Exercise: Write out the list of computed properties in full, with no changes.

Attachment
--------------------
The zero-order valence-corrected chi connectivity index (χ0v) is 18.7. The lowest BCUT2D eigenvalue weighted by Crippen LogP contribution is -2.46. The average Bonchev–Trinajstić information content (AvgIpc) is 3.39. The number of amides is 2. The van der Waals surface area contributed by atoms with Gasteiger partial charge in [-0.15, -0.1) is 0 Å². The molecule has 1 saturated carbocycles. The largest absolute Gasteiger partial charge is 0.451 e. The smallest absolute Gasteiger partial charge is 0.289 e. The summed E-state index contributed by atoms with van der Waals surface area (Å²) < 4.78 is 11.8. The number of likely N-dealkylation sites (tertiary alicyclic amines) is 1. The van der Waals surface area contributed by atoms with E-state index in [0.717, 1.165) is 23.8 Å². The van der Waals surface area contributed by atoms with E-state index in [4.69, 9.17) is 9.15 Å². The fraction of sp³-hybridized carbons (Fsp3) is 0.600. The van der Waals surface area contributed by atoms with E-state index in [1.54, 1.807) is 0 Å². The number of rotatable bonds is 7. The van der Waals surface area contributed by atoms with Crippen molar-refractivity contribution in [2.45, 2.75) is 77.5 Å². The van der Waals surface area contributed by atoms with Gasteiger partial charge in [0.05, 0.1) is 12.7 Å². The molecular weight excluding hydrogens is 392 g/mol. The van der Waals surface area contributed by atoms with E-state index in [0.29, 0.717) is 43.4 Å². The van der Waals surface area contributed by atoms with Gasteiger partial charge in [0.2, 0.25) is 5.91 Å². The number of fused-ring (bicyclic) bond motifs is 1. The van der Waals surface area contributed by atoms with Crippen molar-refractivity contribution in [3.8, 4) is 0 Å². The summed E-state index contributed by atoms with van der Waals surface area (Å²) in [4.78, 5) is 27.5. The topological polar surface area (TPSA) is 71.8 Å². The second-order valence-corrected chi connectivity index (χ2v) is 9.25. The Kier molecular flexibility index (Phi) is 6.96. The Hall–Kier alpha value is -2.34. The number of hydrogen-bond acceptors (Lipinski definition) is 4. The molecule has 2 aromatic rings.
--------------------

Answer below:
The zero-order valence-corrected chi connectivity index (χ0v) is 18.7. The lowest BCUT2D eigenvalue weighted by Crippen LogP contribution is -2.46. The average Bonchev–Trinajstić information content (AvgIpc) is 3.39. The number of amides is 2. The van der Waals surface area contributed by atoms with Gasteiger partial charge in [-0.15, -0.1) is 0 Å². The molecule has 1 saturated carbocycles. The largest absolute Gasteiger partial charge is 0.451 e. The smallest absolute Gasteiger partial charge is 0.289 e. The summed E-state index contributed by atoms with van der Waals surface area (Å²) < 4.78 is 11.8. The number of likely N-dealkylation sites (tertiary alicyclic amines) is 1. The van der Waals surface area contributed by atoms with E-state index in [0.717, 1.165) is 23.8 Å². The van der Waals surface area contributed by atoms with E-state index in [4.69, 9.17) is 9.15 Å². The fraction of sp³-hybridized carbons (Fsp3) is 0.600. The van der Waals surface area contributed by atoms with E-state index in [1.54, 1.807) is 0 Å². The number of rotatable bonds is 7. The van der Waals surface area contributed by atoms with Crippen molar-refractivity contribution in [2.45, 2.75) is 77.5 Å². The van der Waals surface area contributed by atoms with Gasteiger partial charge in [0.05, 0.1) is 12.7 Å². The molecular weight excluding hydrogens is 392 g/mol. The van der Waals surface area contributed by atoms with E-state index in [0.29, 0.717) is 43.4 Å². The van der Waals surface area contributed by atoms with Gasteiger partial charge in [0.2, 0.25) is 5.91 Å². The number of fused-ring (bicyclic) bond motifs is 1. The van der Waals surface area contributed by atoms with Crippen molar-refractivity contribution in [3.8, 4) is 0 Å². The summed E-state index contributed by atoms with van der Waals surface area (Å²) in [4.78, 5) is 27.5. The topological polar surface area (TPSA) is 71.8 Å². The second-order valence-corrected chi connectivity index (χ2v) is 9.25. The Kier molecular flexibility index (Phi) is 6.96. The Hall–Kier alpha value is -2.34. The number of hydrogen-bond acceptors (Lipinski definition) is 4. The molecule has 2 aromatic rings.